All connected, everything works fine. in the (hopefully near) future we'd like to add another Pylontech to the bank. Its enough for us. We have a TV, and we mostly watch during the day (if we do), and no dishwasher, washing machine or other heavy stuff, besides a Nespresso, but that is also only used during the day. The only thing that is a big consumer is the waterpump, but on a timer, controlled by Domoticz. During non-solar hours, it is off. 

      So I have a raspberry in the bedroom, wich is equipped with Domoticz, wich controls most of the lights, and a few other stuff. In the Batteryroom, there is another raspberry, wing contains Solarassistant, and monitors the Pylontechs via the Inverter.

      I'm still looking for a way to connect the Pylontechs Directly to the raspberry, I read something about the console port, but can seem to find if you can connect it at the same time as the port to the Inverter.

      So, Newbie in Solar, but I like learning about it, and helping. 

      If anybody knows something about connecting it to a raspberry, (or maybe my way of thinking is wrong) much obliged.

      Greetings from a cold (+2), but Sunny Spain.

      • 58 replies
    • When I google this or ask installers, I'm getting mixed answers.

      Some suggest that a hybrid inverter will get any extra load it needs, from the grid, if its overloaded.
      Some suggest that even a hybrid inverter will fault/cut off if overloaded.
      When I say overloaded, meaning if its a 5kw inverter and my load exceeds that.

      Or is the truth somewhere in-between, certain makes/,models of inverters can and some can't?

      Thanks for your time.
      • 28 replies
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    • Not sure which BMS the Sunsynk's use, maybe someone else can comment. I seem to remember some of the models BMS's no being compatible so there may be models with different models of BMS All the inverters using PBMS tools seem to use the Pace BMS's, PBMS sort of makes sense now, lol.   
    • Hi Chris thanks for that info like i said my manual does not give any info like that but now the other issue how do i go about to change the charging protocols of the inverter , i am using a Voltronics Axpert Max 8kw with the inverter to battery Rs485 cable to communicate between them and if the battery icon flicker then there is communication between them but now i have to switch to "user define" to adjust the battery parameters and the is no flickering icon so there is no communication between them will the battery still tel the inverter to stop charging or will the battery's BMS stop taking charge.
    • Axpert RS-232 ports are generally as follows: +-----------+-------------+----------------+----------+ | Function. | RJ-45 pin # | D9 pin #       | Function | | (PIP)     |             |(provided cable)|(Computer)| +===========+=============+================+==========+ | SGND      | 8 --------- | 5              | SGND     | | TD        | 1 --------> | 2              | RD       | | RD        | 2 <-------- | 3              | TD       | | +12V      | 7 (or 4)    | NC             |          | +-----------+-------------+----------------+----------+  
    • Those are actually MOVISTORs, a non-linear resistor used to suppress transients. Basically, it's a very high resistance until a certain voltage is reached, at which point its resistance lowers dramatically to absorb the transient. Every time that they absorb energy, they degrade slightly, until they eventually fail. AC-in being shorted is likely because of the MOV. These are well known, fairly inexpensive, and replaceable. The battery terminals being shorted is usually because the MOSFETs have failed shorted. These are much more expensive and difficult to replace, although any competent repair shop should be able to do it. When they fail, these often take out some gate driver components, which are much harder to track down. Sometimes it will also take out the IGBTs, and if so, some of their gate drive components. The MOSFETs are often lined up under the edge of a heatsink along one edge of the main board. It's hard to see them without removing the main board, though you might be able to see through some ventilation holes. Burned MOSFETs are usually very obvious: blackened parts, legs blown off, cracked or pitted epoxy. There are some capacitors that should be replaced; these protect the MOSFETs from switching transients. These capacitors drying out may have caused most of the damage, although with the MOV failure, some sort of transient due to load shedding is more likely. As for whether it is worth repairing, that's a harder call. If you can find the right repair person, it can well be. Note that many repair facilities these days don't do component level repairs; they will replace the entire main board, which has about 75% of the complexity of the inverter, and hence a big chunk of the cost. If such a repair is the only option, then it becomes much more marginal.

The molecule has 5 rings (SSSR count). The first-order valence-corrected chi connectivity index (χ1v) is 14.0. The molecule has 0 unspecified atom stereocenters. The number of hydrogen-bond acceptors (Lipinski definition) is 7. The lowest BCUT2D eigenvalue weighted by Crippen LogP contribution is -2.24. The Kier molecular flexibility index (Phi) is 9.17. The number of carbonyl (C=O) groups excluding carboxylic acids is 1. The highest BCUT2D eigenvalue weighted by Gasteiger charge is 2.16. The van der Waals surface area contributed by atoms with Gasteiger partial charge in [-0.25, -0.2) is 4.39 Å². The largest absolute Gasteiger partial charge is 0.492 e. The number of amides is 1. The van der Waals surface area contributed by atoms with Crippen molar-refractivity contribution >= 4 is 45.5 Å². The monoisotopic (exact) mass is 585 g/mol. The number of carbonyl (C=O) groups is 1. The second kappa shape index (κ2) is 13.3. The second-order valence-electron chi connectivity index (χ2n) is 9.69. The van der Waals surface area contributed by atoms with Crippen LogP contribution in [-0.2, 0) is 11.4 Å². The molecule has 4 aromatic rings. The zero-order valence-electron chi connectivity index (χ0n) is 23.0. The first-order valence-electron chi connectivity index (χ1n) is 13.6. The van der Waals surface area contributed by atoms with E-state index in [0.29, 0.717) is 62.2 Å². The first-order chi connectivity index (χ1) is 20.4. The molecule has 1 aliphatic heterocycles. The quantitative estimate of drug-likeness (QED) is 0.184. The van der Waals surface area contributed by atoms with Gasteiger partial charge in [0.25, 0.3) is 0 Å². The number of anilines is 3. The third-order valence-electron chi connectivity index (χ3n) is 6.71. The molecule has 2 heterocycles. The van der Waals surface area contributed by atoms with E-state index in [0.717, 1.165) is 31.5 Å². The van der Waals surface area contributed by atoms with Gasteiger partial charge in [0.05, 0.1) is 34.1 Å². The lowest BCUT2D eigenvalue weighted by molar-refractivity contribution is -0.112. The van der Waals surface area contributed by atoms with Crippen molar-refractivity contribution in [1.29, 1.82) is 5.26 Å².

• Not sure SA allows remote or local login to the Linux system. Anyone tried?
    • Two problems: 1) The battery won't be fully charged, so you'll get reduced run time. 2) The battery's BMS won't see the battery voltage as full, so it doesn't regularly reset the state of charge counter to 100%. In time, the estimated state of charge will drift from its true value, and you won't be able to trust the reported state of charge. Neither of these is particularly bad for the battery or the BMS, but they are really annoying. Lowering the charge voltages to 26.6 V will severely undercharge the battery. 26.6 V is an average of 3.325 V per cell; LFP has a rested "plateau" at about 3.330 VDC; 3.325 under load is perfectly normal for that plateau. The plateau means that the battery voltage will hardly change with SoC, from some 95% down to about 75%, where it transitions to another slightly lower plateau, all the way down to about 30% SoC. That's just the characteristics of the LFP chemistry and cell dynamics. All batteries (not just LFP) need a higher charge voltage than where they are resting to be able to overcome internal barriers, and "push" power into the battery. The difference between "voltage in" and "voltage out" causes a less than 100% energy efficiency. LFP batteries have one of the highest energy efficiencies there is, and their current efficiency (total current in versus total current out) is nearly 100%. That's why the BMS is "counting coulombs (amp·seconds) to update its SoC estimate, and why it generally gets it pretty right, if it resets to 100% at the end of every charge, and has a good estimate of the battery's State of Health (its real-life Ah capacity as a percentage of its nominal, near-new capacity).